Beecher, Illinois, police confirmed Tuesday former MLB pitcher Milt Pappas died at the age of 76, per the Chicago Tribune.

The Cubs released an official statement on Pappas’ death, via

“The Cubs organization is sad to learn of the passing of Milt Pappas, who not only had a special place on the field with the team in the early 1970s, but also maintained a relationship with Cubs fans as a frequent guest at Wrigley Field, the Cubs Convention and other team events. Milt will forever be remembered for one of the most dramatic pitching performances in team history as he delivered a no-hitter that neared perfection in 1972. Pappas ended his impressive career wearing a Cubs uniform and we will always consider him part of the Chicago Cubs family. Our thoughts and prayers are with his friends, relatives and fans as we mourn this loss.”

Pappas played 17 years in the league, finishing with a 209-164 overall record and a 3.40 ERA. He split those 17 years with four different teams, his most successful stretch coming with the Baltimore Orioles from 1957 to 1965. He reached the All-Star Game twice as an Oriole in 1962 and 1965, and his 110 wins are the ninth-highest in franchise history, per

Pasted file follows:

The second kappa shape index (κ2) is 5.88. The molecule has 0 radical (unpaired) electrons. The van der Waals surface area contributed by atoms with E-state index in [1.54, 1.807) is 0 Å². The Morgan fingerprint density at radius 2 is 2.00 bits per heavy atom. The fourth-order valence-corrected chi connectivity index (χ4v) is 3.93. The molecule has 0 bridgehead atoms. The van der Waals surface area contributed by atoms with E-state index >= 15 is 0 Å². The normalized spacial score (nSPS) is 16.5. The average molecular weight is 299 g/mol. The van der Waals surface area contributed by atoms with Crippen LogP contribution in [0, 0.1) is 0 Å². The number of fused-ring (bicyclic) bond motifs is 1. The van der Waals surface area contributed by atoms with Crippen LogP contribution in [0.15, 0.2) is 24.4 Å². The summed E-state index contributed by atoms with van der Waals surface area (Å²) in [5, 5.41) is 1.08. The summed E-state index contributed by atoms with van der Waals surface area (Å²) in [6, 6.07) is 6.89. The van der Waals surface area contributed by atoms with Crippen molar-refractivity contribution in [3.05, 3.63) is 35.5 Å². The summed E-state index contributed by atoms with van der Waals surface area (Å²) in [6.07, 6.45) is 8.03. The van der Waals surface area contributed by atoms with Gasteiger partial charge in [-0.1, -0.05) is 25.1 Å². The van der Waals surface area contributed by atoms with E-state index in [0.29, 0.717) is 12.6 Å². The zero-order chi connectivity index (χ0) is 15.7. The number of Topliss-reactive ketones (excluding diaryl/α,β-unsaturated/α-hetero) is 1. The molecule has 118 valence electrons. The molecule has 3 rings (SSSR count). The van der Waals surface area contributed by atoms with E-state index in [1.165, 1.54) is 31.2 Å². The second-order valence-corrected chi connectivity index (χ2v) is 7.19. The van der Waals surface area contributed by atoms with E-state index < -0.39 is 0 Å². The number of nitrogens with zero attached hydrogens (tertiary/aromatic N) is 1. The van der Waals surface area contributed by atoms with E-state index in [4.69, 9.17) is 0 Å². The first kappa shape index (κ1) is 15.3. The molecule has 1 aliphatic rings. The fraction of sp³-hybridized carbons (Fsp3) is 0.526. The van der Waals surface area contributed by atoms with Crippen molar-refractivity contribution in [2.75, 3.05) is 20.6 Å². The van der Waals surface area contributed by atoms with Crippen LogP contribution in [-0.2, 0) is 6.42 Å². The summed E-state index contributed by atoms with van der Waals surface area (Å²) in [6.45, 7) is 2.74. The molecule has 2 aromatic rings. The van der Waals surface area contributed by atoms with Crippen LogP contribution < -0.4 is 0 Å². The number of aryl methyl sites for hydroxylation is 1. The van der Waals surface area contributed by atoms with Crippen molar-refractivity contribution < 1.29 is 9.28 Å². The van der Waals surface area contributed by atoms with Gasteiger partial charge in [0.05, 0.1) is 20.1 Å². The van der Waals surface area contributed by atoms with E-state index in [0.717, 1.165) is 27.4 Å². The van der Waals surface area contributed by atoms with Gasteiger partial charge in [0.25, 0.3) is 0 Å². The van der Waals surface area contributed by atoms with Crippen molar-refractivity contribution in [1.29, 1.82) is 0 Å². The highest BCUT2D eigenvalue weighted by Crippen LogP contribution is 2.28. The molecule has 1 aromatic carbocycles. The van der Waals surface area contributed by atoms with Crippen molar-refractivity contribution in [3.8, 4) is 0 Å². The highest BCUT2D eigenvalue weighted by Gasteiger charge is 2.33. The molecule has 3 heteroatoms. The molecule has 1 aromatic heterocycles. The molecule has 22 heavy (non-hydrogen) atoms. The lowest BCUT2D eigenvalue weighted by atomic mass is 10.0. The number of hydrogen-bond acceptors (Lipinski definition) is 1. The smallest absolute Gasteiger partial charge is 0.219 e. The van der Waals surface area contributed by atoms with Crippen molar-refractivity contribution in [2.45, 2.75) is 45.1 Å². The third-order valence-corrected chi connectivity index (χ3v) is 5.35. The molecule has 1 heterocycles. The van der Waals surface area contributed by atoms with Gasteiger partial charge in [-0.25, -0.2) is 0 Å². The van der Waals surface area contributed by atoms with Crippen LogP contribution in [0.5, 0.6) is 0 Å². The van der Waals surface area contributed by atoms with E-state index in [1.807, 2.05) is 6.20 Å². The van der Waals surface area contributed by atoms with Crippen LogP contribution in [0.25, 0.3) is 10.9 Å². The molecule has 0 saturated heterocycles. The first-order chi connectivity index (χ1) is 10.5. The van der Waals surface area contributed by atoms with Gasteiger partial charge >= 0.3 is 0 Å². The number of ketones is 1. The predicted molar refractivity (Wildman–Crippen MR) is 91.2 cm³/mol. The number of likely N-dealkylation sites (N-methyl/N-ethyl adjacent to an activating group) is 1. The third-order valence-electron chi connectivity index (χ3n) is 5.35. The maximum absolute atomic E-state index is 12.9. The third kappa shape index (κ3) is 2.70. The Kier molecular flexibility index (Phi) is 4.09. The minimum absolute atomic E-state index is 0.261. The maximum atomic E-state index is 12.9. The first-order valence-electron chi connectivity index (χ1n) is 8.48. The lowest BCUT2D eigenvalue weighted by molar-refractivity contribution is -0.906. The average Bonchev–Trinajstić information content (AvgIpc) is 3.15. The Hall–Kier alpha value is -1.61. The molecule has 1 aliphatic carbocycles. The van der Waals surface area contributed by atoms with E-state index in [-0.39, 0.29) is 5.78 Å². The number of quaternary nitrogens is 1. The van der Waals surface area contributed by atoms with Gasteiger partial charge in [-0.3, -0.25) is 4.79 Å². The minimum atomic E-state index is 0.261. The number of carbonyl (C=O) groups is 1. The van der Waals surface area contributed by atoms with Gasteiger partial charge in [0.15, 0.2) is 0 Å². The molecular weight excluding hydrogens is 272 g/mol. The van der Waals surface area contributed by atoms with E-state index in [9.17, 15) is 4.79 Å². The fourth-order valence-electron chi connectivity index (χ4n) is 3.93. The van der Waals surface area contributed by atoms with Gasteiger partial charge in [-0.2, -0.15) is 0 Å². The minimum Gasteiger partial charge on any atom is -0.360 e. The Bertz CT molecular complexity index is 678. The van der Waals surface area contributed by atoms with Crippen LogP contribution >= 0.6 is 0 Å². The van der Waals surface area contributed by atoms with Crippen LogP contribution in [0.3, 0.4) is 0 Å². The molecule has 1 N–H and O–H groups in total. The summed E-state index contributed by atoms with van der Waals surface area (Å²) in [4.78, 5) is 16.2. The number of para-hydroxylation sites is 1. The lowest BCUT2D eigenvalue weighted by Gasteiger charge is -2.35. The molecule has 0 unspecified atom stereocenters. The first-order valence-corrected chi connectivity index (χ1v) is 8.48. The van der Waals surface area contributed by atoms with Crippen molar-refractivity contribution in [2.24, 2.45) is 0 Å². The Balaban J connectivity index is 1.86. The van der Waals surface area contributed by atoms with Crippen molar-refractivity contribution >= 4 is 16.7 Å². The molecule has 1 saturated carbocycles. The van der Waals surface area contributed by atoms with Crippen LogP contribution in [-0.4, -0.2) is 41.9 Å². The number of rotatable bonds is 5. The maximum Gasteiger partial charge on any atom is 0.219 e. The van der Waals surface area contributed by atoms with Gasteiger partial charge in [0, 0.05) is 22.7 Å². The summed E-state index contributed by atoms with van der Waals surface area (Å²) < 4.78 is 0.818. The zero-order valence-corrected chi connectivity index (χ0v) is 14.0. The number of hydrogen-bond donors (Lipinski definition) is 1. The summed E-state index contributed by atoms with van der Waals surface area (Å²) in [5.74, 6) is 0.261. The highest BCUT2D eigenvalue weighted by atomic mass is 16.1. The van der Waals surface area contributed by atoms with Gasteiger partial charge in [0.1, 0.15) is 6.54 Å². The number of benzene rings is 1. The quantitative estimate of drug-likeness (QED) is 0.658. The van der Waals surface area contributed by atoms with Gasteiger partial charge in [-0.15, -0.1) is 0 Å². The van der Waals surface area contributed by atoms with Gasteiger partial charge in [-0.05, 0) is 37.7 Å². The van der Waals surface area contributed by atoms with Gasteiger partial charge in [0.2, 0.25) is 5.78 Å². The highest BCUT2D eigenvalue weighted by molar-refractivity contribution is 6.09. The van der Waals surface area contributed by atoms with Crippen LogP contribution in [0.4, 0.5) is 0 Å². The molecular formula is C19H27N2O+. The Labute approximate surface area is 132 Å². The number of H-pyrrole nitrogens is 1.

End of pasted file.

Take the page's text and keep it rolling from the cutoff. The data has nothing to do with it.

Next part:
Pappas’ most famous moment on the diamond arguably came during his time with the Chicago Cubs. On Sept. 2, 1972, he was one strike away from a perfect game against the San Diego Padres. On a 3-2 count with two outs in the ninth, he walked Padres pinch hitter Larry Stahl:

“The pitch was outside,” said home plate umpire Bruce Froemming in a 2010 interview with the New York TimesTyler Kepner. “I didn’t miss the pitch; Pappas missed the pitch. You can look at the tape. Pappas, the next day, said, ‘I know the pitch was outside, but you could have given it to me.’ That pitch has gotten better over the years. That pitch is right down the middle now.”

“I have to admire the guy for lasting as long as he did, but I still feel in my own heart that he robbed me of a perfect game,” Pappas said in 2007 of Froemming, who retired that year after working in MLB since 1971, per’s William Weinbaum. “I wish him nothing but the best. I just wish he had retired 37 years ago.”

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